So, another range of answers in my search for why songs ‘work’ lie in Tweedy’s  friend’s car. “Passenger Side” is successful because its details add up to a coherent whole, because its narrative has just enough verisimilitude to invite listeners to identify with the situation, and because, through the evocation of the specific and believable, it gains a part of something greater. Aristotle also wrote that Tragedy worked as an art form because it caused its audience to experience fear and pity. “Passenger Side” does this—it just isn’t clear whom the pity and fear are for.

One last note—when I first told the Younger J that I liked Wilco, he was skeptical, readying himself to mock me like old tattoo-mouth himself had. Then, I played him this song. He didn’t need it explained. He nodded to me—his eyes may have been moist—no more words were needed.

Or is that the way it went, Brother? That’s how I remember it (there are other details off course), but my memory sometimes betrays me. Are there other songs that strike you this way? Is my overwrought theorizing on course?

10 comments on “Song Studies: “Passenger Side” A. M. (1995)

  1. […] don’t really know new Wilco. I don’t really know old Wilco actually as I only listened to their first album with any regularity. I know they’re kind of a […]

  2. […] live versions and I’d venture to say it’s now close to my favorite Wilco song, although I think “Passenger Side” will always retain that position. It’s country enough to be awesome and different enough to stand […]

  3. […] William Empson, a literary critic, famously identified Seven Types of Ambiguity and in doing so claimed ambiguity as an essential characteristic of literature (and, by extension, all art). Empson’s ambiguity is where different interpretations of a phrase or text can be made without willfully misreading it. Such moments constitute a type of puzzle that indicates conflicts within the work’s creator. Empson’s focus on the ‘puzzle’ and the ‘conflict’ should rightly be expanded to the audience (since I don’t think we can ever know anything about the author’s mind at all). Ambiguity is an effective artistic device because it invites the audience to participate in the creation of meaning; it embraces the mind of the listener/reader and allows for the perpetual re-creation of meaning. (As an aside, I think that this sense of ambiguity is what makes the emotional tone of U2 not “Emo”, to continue an earlier discussion. Emo tends to be over-contextualized; it prizes the experience of the artist and the evocation of the particular over the universal. This is not, however, altogether alienating—particular and specific moments can elicit identification from listeners too, see our posts on Wilco’s “Passenger Side”). […]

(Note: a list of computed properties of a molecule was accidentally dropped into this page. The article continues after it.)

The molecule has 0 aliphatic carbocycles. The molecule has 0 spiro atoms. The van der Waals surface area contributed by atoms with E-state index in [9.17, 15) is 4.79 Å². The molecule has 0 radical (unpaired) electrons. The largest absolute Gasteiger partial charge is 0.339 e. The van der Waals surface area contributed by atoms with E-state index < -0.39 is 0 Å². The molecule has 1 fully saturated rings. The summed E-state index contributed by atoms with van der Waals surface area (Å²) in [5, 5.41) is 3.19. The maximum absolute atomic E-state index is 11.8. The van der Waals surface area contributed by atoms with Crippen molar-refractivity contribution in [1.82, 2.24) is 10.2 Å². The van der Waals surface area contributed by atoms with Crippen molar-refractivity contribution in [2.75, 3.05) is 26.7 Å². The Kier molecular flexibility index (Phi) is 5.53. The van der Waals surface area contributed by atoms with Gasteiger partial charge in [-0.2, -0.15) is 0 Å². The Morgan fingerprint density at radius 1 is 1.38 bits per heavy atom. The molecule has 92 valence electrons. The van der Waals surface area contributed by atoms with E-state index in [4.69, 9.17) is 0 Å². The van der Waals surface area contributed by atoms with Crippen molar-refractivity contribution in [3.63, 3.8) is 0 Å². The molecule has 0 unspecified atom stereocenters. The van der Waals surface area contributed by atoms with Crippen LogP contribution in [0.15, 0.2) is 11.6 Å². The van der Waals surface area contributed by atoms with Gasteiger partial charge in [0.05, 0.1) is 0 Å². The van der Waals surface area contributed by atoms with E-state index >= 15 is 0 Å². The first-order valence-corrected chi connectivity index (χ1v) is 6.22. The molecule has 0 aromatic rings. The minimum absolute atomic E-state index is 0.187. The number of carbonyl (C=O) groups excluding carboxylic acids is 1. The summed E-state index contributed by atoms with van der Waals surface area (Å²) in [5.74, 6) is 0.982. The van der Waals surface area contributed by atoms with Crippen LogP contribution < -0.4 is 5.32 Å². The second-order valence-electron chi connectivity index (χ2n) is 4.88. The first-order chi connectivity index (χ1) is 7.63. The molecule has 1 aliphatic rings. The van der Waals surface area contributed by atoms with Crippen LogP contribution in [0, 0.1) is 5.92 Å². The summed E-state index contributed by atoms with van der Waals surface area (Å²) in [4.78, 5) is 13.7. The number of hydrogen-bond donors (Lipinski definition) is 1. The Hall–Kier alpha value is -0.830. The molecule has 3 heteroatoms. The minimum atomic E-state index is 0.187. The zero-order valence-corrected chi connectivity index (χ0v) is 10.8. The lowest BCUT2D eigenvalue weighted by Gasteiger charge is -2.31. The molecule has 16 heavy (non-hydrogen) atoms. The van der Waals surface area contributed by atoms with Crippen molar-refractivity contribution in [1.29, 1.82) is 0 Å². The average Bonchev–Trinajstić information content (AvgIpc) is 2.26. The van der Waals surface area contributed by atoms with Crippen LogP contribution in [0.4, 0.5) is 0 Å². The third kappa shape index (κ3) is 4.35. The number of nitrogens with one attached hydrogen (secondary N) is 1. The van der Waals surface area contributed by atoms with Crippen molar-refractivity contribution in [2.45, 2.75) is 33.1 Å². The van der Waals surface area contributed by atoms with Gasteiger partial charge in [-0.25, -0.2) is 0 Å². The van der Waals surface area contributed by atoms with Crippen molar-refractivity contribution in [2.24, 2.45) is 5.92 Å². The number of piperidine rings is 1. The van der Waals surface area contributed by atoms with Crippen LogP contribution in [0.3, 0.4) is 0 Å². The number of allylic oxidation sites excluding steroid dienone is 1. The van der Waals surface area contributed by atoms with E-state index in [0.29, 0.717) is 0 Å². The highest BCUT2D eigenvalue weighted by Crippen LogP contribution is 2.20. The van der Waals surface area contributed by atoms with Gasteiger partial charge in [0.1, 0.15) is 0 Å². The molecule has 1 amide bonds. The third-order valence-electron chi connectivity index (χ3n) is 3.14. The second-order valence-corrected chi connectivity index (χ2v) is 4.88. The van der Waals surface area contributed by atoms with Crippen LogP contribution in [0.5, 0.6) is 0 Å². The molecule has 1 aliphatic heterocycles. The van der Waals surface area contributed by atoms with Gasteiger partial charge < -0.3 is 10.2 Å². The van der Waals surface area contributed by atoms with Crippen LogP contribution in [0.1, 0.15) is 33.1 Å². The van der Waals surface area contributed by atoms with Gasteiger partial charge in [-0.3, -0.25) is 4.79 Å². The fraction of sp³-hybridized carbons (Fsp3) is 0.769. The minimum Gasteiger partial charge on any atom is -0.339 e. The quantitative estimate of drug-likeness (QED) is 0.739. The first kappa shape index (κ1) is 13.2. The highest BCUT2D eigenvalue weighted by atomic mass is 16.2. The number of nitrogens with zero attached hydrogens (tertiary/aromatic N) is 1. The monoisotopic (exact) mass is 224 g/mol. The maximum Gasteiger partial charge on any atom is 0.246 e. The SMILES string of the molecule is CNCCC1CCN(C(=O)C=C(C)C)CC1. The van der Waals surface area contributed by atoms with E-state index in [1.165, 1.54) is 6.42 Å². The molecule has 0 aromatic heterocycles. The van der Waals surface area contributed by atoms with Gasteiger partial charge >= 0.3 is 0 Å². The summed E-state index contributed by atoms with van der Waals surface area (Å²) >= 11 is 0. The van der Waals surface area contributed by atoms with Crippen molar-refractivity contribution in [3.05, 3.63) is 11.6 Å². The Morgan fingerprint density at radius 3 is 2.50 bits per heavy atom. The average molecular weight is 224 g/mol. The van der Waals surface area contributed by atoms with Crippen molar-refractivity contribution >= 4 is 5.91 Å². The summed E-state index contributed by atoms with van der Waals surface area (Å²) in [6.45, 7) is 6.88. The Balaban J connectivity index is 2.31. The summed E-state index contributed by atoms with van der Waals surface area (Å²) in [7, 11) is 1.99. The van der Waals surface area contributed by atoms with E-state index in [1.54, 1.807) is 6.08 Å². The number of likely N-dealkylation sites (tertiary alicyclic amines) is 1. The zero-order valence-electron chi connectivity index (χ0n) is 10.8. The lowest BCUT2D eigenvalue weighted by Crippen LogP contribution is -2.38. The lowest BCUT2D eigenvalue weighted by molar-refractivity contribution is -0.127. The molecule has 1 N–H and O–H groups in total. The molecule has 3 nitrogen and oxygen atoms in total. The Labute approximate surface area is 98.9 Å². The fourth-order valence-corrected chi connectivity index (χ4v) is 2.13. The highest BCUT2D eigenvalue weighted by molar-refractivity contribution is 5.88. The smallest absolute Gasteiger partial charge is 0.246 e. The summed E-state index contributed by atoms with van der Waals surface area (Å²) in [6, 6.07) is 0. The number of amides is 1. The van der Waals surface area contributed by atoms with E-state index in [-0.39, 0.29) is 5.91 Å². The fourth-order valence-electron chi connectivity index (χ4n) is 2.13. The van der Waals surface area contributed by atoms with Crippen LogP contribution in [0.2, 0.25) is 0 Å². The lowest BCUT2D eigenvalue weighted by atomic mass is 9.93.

4. […] It is the intellectual component of belief that is most ridiculous. I think. Tell me more, Wilco. […]

  5. […] myself newly engaged both by the strange juxtaposition of some of my chosen tracks next to hers (Wilco as a prelude to Rihanna? Sinatra followed by Fugazi? Whiplash.) and by initial hearings of songs I […]

  6. […] cards ballooned. Depression ebbed and flowed. But we now look back on the time with the kind of nostalgia that the ‘good’ past usually attracts.During the time, however, money was a concern and we […]

  7. […] album after the one I know well and I’m pleased that I enjoy this too. It isn’t “Passenger Side” , but it does sound like the Rolling Stones as every article mentions and I think this is a good […]

  8. […] the summer, I really started to listen to music more widely—I became obsessed with Wilco, Rogue Wave and wore out my love for Iron & Wine faster than I can now believe possible. For a […]

  9. […] It is the intellectual component of belief that is most ridiculous. I think. Tell me more, Wilco. […]

  10. […] (As an aside, I think that this sense of ambiguity is what makes the emotional tone of U2 not “Emo”, to continue an earlier discussion. Emo tends to be over-contextualized; it prizes the experience of the artist and the evocation of the particular over the universal. This is not, however, altogether alienating—particular and specific moments can elicit identification from listeners too, see our posts on Wilco’s “Passenger Side”). […]